Discover Sinai is a community-founded non-profit initiative that has been promoting Sinai and responsible tourism since 2009.

It started as a collaboration between some of the residents of St Catherine*, to produce the freely downloadable Discover Sinai publication and associated website that covered the whole of South Sinai, presenting information about hiking, ecotourism, the main attractions, and the flora and fauna, as well as a small dictionary based on the local Bedouin dialect. The publication is still popular, and the once simple website has grown into a comprehensive information portal and blog with the focus on adventurenature and culture. The ultimate aim is to have the local community fully manage the Discover Sinai project. If you would like to cooperate, please contact us on our Facebook page.

* Kelvin J. Bown, Mirjam Duymaer van Twist, Emily Eros, Dr. Francis Gilbert, Andy Killey, Joshua Lohnes, Dave Lucas, Said Mahmoud Salah, Zoltan Matrahazi, Suliman Subail el Heneny, Gordon Wilkinson, Dr. Samy Zalat and photographers of the fauna and flora section as named.


The unique Bedouin gardens of the Sinai high mountains were in focus even before the Discover Sinai project became known as is, and a little support has been provided to a few Bedouin gardeners to improve their places since 2007. Now, after a bit of a pause, we would like to offer them and other garden owners some help again. The aim was, and still is, to improve the gardens a little so visitors can have more comfort, while at the same time to provide garden owners an extra income. Gardening alone does not generate enough income for a family these days, as their produce, despite being organic and of high quality, cannot compete with mass production. If young people don’t see a potential in their family gardens, only a few will carry on with the traditions. Soft tourism, such as hiking, religious tours, meditation and the like, can actually help preserve an age old tradition. Below you can see the gardens we worked with in the past.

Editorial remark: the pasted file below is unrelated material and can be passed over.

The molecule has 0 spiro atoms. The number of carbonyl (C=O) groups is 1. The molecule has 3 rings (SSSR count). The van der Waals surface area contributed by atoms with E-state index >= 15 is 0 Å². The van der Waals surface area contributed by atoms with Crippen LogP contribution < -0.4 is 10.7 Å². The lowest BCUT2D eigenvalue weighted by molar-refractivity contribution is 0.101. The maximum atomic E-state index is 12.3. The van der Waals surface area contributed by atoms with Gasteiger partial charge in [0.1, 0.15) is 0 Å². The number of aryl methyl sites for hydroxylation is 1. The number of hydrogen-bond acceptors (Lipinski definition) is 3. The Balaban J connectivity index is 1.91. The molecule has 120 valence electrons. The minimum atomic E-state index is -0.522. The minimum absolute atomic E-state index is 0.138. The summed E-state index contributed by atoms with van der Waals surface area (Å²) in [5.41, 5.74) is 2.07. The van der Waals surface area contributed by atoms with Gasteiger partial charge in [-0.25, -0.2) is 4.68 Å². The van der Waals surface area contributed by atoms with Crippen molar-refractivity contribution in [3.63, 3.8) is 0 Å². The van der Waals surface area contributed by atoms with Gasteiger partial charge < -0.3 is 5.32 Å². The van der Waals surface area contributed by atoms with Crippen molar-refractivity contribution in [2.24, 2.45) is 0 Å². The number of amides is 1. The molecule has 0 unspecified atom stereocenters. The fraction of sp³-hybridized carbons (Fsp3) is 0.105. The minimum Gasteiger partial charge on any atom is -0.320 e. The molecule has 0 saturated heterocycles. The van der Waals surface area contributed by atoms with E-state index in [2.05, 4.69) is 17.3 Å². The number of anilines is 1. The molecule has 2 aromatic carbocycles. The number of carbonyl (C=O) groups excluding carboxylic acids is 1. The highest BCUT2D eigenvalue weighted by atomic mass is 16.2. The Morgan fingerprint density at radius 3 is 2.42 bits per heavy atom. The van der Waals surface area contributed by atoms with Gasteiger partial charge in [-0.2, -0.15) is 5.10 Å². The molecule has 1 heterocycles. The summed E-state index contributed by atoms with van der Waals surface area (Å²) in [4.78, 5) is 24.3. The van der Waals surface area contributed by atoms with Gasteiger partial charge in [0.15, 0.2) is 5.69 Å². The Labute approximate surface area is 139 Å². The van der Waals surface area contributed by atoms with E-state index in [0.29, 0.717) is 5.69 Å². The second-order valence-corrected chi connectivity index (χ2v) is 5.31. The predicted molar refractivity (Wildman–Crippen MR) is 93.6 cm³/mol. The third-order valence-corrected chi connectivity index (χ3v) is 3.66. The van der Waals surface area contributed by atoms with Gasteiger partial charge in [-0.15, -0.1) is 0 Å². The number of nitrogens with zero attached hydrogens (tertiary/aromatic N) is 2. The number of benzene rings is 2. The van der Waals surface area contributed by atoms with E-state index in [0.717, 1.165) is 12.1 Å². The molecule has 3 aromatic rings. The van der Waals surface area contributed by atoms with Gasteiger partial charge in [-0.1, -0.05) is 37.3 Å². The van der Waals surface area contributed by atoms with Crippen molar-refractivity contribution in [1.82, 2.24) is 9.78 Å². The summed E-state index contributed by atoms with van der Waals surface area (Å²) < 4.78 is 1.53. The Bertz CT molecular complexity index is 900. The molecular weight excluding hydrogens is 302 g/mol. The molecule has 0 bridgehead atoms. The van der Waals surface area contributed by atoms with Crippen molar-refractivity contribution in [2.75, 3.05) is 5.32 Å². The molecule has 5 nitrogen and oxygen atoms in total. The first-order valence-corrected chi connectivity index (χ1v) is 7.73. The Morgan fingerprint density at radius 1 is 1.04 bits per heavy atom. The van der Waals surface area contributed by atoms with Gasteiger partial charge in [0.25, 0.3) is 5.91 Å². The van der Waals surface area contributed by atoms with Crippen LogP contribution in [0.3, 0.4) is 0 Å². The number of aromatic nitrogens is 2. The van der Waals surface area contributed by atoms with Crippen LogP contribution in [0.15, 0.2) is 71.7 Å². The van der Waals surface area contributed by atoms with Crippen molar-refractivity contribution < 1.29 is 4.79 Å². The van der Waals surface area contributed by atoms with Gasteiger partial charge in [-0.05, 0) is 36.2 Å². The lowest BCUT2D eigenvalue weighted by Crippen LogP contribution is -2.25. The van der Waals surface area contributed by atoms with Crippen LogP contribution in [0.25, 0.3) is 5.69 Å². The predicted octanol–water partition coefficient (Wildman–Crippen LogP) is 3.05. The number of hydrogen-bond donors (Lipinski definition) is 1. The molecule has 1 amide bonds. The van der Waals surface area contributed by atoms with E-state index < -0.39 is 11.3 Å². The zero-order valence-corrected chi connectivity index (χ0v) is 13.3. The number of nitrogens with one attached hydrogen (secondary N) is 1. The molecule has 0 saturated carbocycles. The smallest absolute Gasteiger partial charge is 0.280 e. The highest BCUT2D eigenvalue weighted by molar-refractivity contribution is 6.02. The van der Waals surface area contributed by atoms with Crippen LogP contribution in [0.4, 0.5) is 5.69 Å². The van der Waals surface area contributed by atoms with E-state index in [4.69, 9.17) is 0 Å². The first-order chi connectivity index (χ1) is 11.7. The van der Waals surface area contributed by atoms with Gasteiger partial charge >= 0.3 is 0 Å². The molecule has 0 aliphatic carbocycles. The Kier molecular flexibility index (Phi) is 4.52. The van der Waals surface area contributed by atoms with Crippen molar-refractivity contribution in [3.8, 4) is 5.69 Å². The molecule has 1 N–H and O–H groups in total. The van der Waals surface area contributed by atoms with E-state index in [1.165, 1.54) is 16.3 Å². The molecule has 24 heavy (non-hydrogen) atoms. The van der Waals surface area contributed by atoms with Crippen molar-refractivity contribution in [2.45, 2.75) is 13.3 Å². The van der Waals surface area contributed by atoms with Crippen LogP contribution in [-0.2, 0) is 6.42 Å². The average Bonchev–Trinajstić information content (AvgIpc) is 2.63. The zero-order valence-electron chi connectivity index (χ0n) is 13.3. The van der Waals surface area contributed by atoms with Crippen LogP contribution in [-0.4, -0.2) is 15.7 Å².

See a time-lapse of photos of how a hut in one of the supported gardens was built: Abu Jidda (click on “Sort order” and set it to “Date created, old → new”). As you can see on the pictures’ dates, work has been slow as only limited resources were available, but it was happening on a consistent basis. Finally the little hut was built, and it doesn’t need much now to be finished. A little terrace needs to be built, as well as a simple eco-friendly bathroom and loo. The owner of the garden is Farhan, he’s one of the few gardeners who stay longer periods out in the mountains. His sons will one day, hopefully, continue with the tradition.

Ramadan’s garden is in Wadi Arbain, along the alternative route to Mt Sinai and the main route to Mount Katharina. This is the only Bedouin garden in this valley, the very big walled olive groves belong to the Monastery of St Catherine. Ramadan’s place is a well-known stop, either for a tea or for the night, but the facilities are quite simple. From an unexpected little sum of money that was earned from some lucky photos a little room was improved. The idea is to create a simple but more comfortable and stylish interior from locally available materials, similarly as it was done in the beautiful Al-Karm Ecolodge. A composting toilet would be useful near the improved room.

The secluded basin of El Freish is not one family’s property, but a small clan’s consisting of several families. Also named after the clan, the place is sometimes referred to as Farsh Abu Alwan. Together with the clan and the sheikhs this once abandoned garden was beautifully rebuilt. Unfortunately there has been some damage, as well as a need for some further small improvements. The family still looks after the garden to some extent, but they cannot afford to finance the work. Hopefully we can support this project and make this garden the shining little gem once it was.

Click here to learn more about the ancient Jabaliya gardening traditions and to see the new garden project.